Four former Pittsburgh Pirates born on this date, plus a trade of note.
On this date in 1943, the Pittsburgh Pirates traded catcher Babe Phelps to the Philadelphia Phillies for first baseman Babe Dahlgren. Phelps hit .284 in 95 games for the Pirates in 1942, but he did not play during the 1943 season, opting to voluntarily retire because he wasn’t sure that baseball would last during the ongoing war and he didn’t want to leave his off-season job. The Pirates also included cash in this deal, which ended up being all that the Phillies received. Phelps never did play a game for the Phillies, continuing his voluntary retirement. The Pirates actually agreed to sell Phelps to the Phillies during the early part of the 1943 season, but Commissioner Kennesaw Mountain Landis wouldn’t allow the sale because Phelps was on the voluntary retired list.
Dahlgren played for six different teams from 1940-43. He settled in Philadelphia in 1943 and hit .287 with 50 walks and 56 RBIs in 136 games. Dahlgren played 158 games for the Pirates in 1944, which at the time was the highest game total in the majors in a single season since 1915. He hit .289 that year with 101 RBIs and a team leading 12 home runs, earning himself MVP support, finishing 12th in the voting. The following year he hit .250 with 75 RBIs in 144 games. The Pirates sold him to the St Louis Browns in the off-season and he hit just .175 in 28 games before being released, which ended his 12-year career. We posted an article here taking an in depth look at his 1944 season.
Jim Viox, infielder for the 1912-16 Pirates. Viox played three seasons in the minors for Lexington of the Blue Grass League before joining the Pirates at the beginning of the 1912 season. At 18 years old in 1909, he hit .242 in 41 games. The next year he had a .281 average in 127 games, with 23 doubles and 11 triples. In 1911, he batted .291 in 112 games, with 21 doubles, nine triples and four homers. The Pirates purchased his contract on August 22, 1911 from Lexington, though he was allowed to finish the season with his old team. He was called the best shortstop in the league at the time and one source reported his purchase price to be $600. There was word that he would show up in Pittsburgh after the minor league season ended, but there was no mention of him joining the team that September. The Pirates expected to give the 21-year-old a tryout during Spring Training and then farm him out to a better minor league team to get more experience. Viox had other plans though. He made the team on Opening Day and stayed around as a bench player. He played just 33 games that year, hitting .186 while playing some time at second, third, shortstop and right field.
Viox became the everyday second baseman the next year and did well, hitting .317 (third in National League) with 86 runs, 32 doubles, eight triples, 64 walks and 65 RBIs. He became the first Pirates starter other than Honus Wagner to lead the team in batting average since 1902. In 1914 his numbers slipped, although he played 143 games that year. He hit .265 with 52 runs, 24 extra-base hits, 63 walks and 57 RBIs. He finished 13th in the NL MVP voting during both the 1913 and 1914 seasons. Viox played a career high 150 games in 1915, drawing 75 walks, which was the third highest total in the National League. He batted .256 with 56 runs scored, 27 extra-base hits and 45 RBIs. Despite the amount of playing time he received in 1915, he only lasted until late July of 1916 before he was let go by the Pirates. He was hitting .250 in 43 games, with 17 RBIs and 17 walks. Viox received a $4,000 salary with the Pirates during the 1916 season. At the end of his time in Pittsburgh, he was nursing a sore left hip that was bothering him for some time and he didn’t play during his final three weeks with the Pirates. Viox was transferred to Toronto of the International League on option on August 13th. He returned to the minors and hit .313 in 42 games in 1916, then batted .315 in 92 games the following year with Kansas City of the American Association, but he never made it back to the majors.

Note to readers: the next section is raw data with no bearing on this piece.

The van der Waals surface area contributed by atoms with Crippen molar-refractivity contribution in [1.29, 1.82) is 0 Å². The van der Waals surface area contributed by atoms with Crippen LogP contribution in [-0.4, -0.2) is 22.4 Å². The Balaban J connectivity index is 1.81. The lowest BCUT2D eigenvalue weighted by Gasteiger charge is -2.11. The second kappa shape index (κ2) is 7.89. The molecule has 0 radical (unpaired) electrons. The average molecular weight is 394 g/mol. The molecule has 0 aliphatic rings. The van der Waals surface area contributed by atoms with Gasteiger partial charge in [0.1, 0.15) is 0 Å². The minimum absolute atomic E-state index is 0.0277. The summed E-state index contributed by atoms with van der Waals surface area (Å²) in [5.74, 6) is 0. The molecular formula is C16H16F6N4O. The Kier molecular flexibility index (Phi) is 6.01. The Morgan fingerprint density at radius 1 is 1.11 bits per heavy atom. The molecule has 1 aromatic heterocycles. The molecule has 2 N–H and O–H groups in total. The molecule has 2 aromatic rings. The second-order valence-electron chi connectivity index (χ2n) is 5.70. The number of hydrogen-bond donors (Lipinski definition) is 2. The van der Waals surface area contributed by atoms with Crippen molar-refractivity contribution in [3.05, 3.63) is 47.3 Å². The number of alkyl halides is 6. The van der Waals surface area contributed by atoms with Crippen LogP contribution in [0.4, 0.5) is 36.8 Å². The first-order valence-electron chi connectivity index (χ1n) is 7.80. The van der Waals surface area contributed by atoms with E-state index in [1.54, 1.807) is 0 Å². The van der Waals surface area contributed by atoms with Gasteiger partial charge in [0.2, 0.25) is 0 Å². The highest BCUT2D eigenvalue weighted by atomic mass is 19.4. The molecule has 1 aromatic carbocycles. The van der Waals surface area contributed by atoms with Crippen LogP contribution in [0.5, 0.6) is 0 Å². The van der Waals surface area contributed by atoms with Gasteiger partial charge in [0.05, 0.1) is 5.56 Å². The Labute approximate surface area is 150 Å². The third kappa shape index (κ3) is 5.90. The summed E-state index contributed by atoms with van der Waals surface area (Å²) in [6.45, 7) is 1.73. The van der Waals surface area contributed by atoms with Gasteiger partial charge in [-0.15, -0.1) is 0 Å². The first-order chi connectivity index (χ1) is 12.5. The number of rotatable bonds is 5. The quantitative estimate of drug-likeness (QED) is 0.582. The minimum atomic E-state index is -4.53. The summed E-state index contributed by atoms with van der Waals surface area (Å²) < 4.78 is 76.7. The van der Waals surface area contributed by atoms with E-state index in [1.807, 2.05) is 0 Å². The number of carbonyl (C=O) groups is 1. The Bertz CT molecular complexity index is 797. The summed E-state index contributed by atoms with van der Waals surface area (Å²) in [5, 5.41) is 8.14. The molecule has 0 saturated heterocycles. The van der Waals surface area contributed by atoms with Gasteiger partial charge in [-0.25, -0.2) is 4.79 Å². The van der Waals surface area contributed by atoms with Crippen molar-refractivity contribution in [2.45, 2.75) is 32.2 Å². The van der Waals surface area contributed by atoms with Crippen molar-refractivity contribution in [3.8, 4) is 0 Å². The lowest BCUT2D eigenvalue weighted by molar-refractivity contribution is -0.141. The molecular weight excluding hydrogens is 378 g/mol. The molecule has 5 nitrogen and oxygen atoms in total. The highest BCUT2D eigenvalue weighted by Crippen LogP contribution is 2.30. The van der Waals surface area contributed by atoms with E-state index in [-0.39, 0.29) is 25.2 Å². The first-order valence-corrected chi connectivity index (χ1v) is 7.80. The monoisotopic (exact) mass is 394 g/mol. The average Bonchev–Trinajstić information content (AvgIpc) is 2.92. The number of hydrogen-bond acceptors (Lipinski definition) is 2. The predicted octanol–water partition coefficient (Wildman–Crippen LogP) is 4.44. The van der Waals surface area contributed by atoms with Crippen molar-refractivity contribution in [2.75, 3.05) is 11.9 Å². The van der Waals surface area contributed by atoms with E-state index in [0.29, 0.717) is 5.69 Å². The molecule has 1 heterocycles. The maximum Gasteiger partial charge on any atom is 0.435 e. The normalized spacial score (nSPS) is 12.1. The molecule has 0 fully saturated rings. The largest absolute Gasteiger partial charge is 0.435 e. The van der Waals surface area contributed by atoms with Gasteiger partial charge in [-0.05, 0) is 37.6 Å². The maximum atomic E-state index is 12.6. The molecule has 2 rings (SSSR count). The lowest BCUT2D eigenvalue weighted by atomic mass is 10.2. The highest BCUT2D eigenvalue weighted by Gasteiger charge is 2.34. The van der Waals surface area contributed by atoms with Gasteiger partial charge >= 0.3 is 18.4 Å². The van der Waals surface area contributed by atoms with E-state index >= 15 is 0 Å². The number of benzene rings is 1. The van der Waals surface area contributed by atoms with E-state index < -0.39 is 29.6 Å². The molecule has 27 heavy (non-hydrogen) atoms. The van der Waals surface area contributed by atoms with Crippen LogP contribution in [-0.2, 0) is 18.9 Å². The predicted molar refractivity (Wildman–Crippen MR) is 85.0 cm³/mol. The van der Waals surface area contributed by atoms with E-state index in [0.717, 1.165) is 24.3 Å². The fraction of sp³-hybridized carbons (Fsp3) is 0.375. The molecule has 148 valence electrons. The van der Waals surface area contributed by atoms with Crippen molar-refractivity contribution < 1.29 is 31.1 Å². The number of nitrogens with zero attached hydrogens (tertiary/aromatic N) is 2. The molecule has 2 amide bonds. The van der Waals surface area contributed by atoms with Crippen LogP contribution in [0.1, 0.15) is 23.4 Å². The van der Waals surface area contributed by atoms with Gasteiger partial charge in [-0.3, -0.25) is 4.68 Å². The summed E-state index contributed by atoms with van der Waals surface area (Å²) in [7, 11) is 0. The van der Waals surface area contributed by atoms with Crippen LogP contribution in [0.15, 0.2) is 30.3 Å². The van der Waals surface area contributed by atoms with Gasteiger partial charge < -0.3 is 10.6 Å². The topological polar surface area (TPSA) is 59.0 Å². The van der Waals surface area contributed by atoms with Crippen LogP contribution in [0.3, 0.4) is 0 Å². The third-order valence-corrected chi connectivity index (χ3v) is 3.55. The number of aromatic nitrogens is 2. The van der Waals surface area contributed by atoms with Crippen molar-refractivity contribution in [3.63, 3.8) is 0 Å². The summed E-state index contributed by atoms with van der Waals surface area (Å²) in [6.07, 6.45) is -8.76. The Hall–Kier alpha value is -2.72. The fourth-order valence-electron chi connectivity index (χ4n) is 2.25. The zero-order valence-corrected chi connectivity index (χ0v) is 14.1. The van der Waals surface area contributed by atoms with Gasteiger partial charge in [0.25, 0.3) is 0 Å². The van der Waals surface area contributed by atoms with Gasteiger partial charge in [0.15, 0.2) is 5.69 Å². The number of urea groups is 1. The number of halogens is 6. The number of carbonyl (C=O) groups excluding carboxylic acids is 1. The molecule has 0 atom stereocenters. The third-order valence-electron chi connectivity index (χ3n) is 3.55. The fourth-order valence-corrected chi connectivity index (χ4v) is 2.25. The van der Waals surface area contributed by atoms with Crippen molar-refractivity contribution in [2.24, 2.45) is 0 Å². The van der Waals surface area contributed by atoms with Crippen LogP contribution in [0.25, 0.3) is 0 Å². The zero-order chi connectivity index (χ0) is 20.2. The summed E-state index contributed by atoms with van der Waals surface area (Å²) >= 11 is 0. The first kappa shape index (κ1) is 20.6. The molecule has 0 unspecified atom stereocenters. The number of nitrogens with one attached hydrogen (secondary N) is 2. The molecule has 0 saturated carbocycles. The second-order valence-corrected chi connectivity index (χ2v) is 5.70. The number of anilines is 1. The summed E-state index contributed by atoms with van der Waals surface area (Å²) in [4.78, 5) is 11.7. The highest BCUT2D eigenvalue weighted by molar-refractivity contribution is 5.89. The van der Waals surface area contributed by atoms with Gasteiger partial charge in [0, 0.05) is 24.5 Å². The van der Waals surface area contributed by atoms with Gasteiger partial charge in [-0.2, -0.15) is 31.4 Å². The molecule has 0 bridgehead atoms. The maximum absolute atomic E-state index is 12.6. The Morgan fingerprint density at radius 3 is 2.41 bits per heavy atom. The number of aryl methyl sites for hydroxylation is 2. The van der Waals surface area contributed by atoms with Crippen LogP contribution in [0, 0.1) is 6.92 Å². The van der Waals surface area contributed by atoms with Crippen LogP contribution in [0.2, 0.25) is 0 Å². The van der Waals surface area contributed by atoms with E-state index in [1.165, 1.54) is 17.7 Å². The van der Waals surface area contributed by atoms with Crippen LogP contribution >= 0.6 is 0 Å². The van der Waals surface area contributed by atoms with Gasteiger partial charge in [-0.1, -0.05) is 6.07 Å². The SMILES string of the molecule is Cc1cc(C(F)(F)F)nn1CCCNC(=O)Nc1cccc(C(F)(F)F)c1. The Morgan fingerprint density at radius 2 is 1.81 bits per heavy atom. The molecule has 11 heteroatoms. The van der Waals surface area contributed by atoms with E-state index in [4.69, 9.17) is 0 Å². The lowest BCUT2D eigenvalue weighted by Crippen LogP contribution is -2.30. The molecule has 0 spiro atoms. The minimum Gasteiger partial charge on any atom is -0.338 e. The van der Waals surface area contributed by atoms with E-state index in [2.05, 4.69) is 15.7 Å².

Viox batted .212 in 50 games for Kansas City in 1918, then hurt his slim chances to ever return to the majors in 1919 when he refused to report to his minor league team, which got him suspended for the entire season. When he returned to pro ball in 1920, he was down in Class-B ball with Portsmouth of the Virginia League, where he spent three full seasons. He returned to the upper levels for the 1923-24 seasons with Louisville of the American Association, but he saw limited time those years. He finished his playing career in 1924 and also managed six seasons in the minors. He was a player-manager for a brief time in 1928 for Raleigh of the Piedmont League, where he hit .542 in 14 games. Viox had a .273 average in 506 career Major League games, with 214 runs scored, 107 extra-base hits, 190 RBIs and 222 walks. Six of his seven career homers were inside-the-park home runs.
Ovid Nicholson, left fielder for the 1912 Pirates. He just finished his third season in the minors when the Pirates called him up in mid-September 1912 to make his Major League debut. It turned out to be a very brief big league career. At 21 years old in 1910, he debuted in pro ball with Great Bend of the Class-D Kansas State League, where he hit .254 with 11 doubles and six triples in 92 games. In 1911, Nicholson spent the season with Frankfort of the Class-D Blue Grass League, where he batted .313 with 24 extra-base hits in 117 games. The Pirates acquired him via the Rule 5 draft from Frankfort in early September of 1911 and announced that he would be with the team during the following spring. However, on January 25, 1912, he was sold outright to Springfield of the Central League. He ended up back in Frankfort and stole 112 (some sources say 116) bases that season before rejoining the Pirates. He was hitting .350 shortly before the season ended. Pittsburgh purchased him back from Frankfort on August 21st and expected him to join the team sooner, but Frankfort made the playoffs and kept him until the end of the season.